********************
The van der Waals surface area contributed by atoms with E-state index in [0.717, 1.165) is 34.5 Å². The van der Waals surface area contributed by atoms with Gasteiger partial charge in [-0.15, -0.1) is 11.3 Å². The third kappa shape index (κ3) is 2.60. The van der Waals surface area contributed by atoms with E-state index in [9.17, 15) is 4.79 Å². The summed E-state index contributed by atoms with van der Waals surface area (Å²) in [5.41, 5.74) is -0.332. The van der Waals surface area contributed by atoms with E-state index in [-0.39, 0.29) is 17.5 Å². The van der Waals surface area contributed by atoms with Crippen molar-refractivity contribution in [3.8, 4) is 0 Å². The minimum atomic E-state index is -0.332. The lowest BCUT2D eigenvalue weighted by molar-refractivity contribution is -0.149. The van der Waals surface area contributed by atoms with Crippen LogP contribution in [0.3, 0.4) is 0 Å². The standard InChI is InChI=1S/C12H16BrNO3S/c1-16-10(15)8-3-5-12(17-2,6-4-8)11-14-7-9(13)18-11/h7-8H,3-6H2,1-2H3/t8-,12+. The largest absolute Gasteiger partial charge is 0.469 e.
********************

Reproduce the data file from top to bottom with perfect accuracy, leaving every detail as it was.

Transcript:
The van der Waals surface area contributed by atoms with E-state index in [0.717, 1.165) is 34.5 Å². The van der Waals surface area contributed by atoms with Gasteiger partial charge in [-0.15, -0.1) is 11.3 Å². The third kappa shape index (κ3) is 2.60. The van der Waals surface area contributed by atoms with E-state index in [9.17, 15) is 4.79 Å². The summed E-state index contributed by atoms with van der Waals surface area (Å²) in [5.41, 5.74) is -0.332. The van der Waals surface area contributed by atoms with E-state index in [-0.39, 0.29) is 17.5 Å². The van der Waals surface area contributed by atoms with Crippen molar-refractivity contribution in [3.8, 4) is 0 Å². The minimum atomic E-state index is -0.332. The lowest BCUT2D eigenvalue weighted by molar-refractivity contribution is -0.149. The van der Waals surface area contributed by atoms with Crippen LogP contribution in [0.3, 0.4) is 0 Å². The standard InChI is InChI=1S/C12H16BrNO3S/c1-16-10(15)8-3-5-12(17-2,6-4-8)11-14-7-9(13)18-11/h7-8H,3-6H2,1-2H3/t8-,12+. The largest absolute Gasteiger partial charge is 0.469 e.